Shattered dreams lead this rugby player on a path of discovery
Cameron Harcourt broke his hip, fell into study, learnt some valuable lessons and along the way he's developed a talent for using what you have to get to where you need to be.
A dream to play rugby in Japan was shattered when Cameron Harcourt broke his hip during a rugby game. Unable to play sport, he chose to study sport science instead, and his experience and knowledge has been lifechanging.
Life is a box of chocolates right? A younger Cameron Harcourt may have said “no, it’s a bento box in Japan and I am going to be there playing rugby”. But these days he’s more likely to be swigging a smoothie and thinking about better ways to train since he signed up to study a degree in sport and exercise science at Wintec.
Four years ago, Harcourt just wanted to be a good rugby player and make it into a Japanese team. His plan was to train hard and to learn Japanese.
He got a job in Hamilton restaurant, Daikoku and worked his way up to become a teppanyaki chef.
The restaurant became his classroom.
“I wanted to learn Japanese language and culture, so while I cooked, I also learnt Japanese from the people I worked with. I also learnt how much they value respect.”
In 2018, Harcourt broke his hip during a rugby game and he could no longer play.
He signed up to study a Bachelor of Sport and Exercise Science at Wintec, although his study was interrupted when complications arose from his hip injury.
“I had surgery in 2020 to repair my cartilage. I couldn’t move my leg for 10 weeks and it gave me the feeling everyone was getting ahead. It was after the first Covid-19 lockdown, so for half of that year, I dropped out.”
Faced with learning to walk again and finding the energy to catch up on his study, he went back to the gym.
“I was insanely weak, but it gave me the drive to get back to where I was. Now, I have no hip pain, I have been soaking up the knowledge from my study and I have a back-up plan for the future.”
His goal is still to go to Japan and play rugby, but he admits studying sport and exercise science has opened his eyes to what he had been missing.
“Everything I have been studying - nutrition, training, and rehabilitation – has inspired me to retrain people in sport. I know what it’s like to lose the ability to play sport and I know that if I had trained correctly, I could have possibly avoided injury and been so much better.”
Harcourt recalls as a 16-year-old wanting to “train the big muscles” because he didn’t know any better.
“It’s easy to be inspired by body builder workouts on YouTube that don’t include postural exercise. If you don’t focus on mobility, you can end up with short muscles and tendons and increase the risk of injuries,” he says.
“I see younger people listening to influencers and just injuring themselves and going on fast-acting diets that don’t work long-term. The more I’ve learnt, the more I am aware of how much information online is coming from unqualified people and it’s so wrong. It makes me cringe.”
He says the biggest problem with many people’s health is nutrition.
“My diet was terrible when I started going to the gym. Toast for breakfast, a packet of rice crackers for lunch and then whatever mum made for dinner. I was lazy as. My parents are super healthy, mum’s a doctor and dad's a biologist. Lunch and breakfast choices were up to me, so I made it pointless.”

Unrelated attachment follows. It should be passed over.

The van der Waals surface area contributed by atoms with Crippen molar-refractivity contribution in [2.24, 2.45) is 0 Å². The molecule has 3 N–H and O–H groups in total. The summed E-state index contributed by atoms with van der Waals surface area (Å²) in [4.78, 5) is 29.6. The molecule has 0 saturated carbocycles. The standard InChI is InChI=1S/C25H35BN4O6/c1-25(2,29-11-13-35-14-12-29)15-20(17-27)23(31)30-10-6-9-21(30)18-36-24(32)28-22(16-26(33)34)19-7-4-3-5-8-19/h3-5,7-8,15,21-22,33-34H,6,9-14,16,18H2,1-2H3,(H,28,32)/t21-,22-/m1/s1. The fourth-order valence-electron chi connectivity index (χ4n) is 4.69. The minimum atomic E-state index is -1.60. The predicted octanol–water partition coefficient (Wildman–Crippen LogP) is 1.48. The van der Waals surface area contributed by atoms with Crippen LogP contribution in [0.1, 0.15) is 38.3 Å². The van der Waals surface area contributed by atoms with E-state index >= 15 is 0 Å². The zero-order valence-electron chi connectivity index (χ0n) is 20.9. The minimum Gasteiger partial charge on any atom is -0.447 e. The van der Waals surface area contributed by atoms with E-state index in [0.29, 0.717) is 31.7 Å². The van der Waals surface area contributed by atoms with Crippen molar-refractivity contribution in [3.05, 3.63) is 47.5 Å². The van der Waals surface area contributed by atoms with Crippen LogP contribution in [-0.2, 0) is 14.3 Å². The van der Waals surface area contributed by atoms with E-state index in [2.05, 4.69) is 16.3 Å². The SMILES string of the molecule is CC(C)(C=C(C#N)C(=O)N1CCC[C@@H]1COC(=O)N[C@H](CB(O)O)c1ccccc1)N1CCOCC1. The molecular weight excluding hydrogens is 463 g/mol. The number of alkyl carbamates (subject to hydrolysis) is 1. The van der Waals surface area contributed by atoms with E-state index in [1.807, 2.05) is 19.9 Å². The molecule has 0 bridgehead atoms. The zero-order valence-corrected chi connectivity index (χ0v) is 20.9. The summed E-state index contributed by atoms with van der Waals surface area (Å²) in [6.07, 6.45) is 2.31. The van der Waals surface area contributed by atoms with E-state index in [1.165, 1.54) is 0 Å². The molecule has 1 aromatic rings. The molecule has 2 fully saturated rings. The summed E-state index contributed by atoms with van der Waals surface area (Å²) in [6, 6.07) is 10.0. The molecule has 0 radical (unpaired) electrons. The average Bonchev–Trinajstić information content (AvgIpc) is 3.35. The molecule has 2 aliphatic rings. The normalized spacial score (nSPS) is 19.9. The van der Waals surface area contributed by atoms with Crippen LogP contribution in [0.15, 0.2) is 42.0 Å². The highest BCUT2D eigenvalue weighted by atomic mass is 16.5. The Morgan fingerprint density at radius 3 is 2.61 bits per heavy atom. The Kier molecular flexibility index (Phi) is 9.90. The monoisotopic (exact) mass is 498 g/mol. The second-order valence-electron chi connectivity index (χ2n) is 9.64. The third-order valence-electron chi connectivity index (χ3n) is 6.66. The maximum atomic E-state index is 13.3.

And micronutrients? “Super important,” adds Harcourt.
Working in the sport industry to gain practical, real-world experience is an important part of the Bachelor of Sport and Exercise Science at Wintec.
From August to November 2021, it was tough for Wintec learners to get placement, with gyms and fitness centres closed or open in a limited way during Covid-19 level changes. Faced with needing to get his industry experience hours up during this time, Harcourt worked with Wintec academic, Lynne O’Malley on a creative solution to develop a fitness programme for Wintec staff as part of a wellness programme.
O’Malley says during times of crisis, exercise is frequently the first activity we tend to ignore.
“Research has shown that exercise can support our mental health and wellbeing and boost our immune systems. Many people are currently nervous about the potential impact of Covid-19 but take heart - there is something you can do.”
Since 2017, Wintec has been working with Workwell to implement wellbeing initiatives for the benefit of staff, so O’Malley tasked Harcourt with a challenge to create an accessible wellness programme.
“I knew a lot of the staff have sedentary jobs and because I have been used to a higher level of intensity, my challenge was to create super simple workouts,” says Harcourt.
He created a video so that staff could access workouts wherever they were, using objects at home, so that lockdowns or a lack of gym equipment would not be a barrier.
“I’m the guy who never takes photos or posts videos online,” he laughs.
“So that challenged me as well. Now I’ve started to do some social media videos.”
Harcourt’s video sees him in the garage at home using car batteries as weights and other found objects. He has created a workout where people can hit pause to repeat exercises at their own pace.
Cameron Harcourt’s exercise video is now online for anyone who would like a free workout session.
It's almost four years since his accident, Harcourt has a degree, and a different outlook on fitness and health, but his love of rugby hasn’t changed.
“I know I can’t play rugby forever, but I am going to play for as long as I can. When I have to stop, there’s lots of possibility using what I’ve learnt, and a lot of support amongst people across the rugby community.”
Read more:Why this celebrity rugby coach took a break to study sport science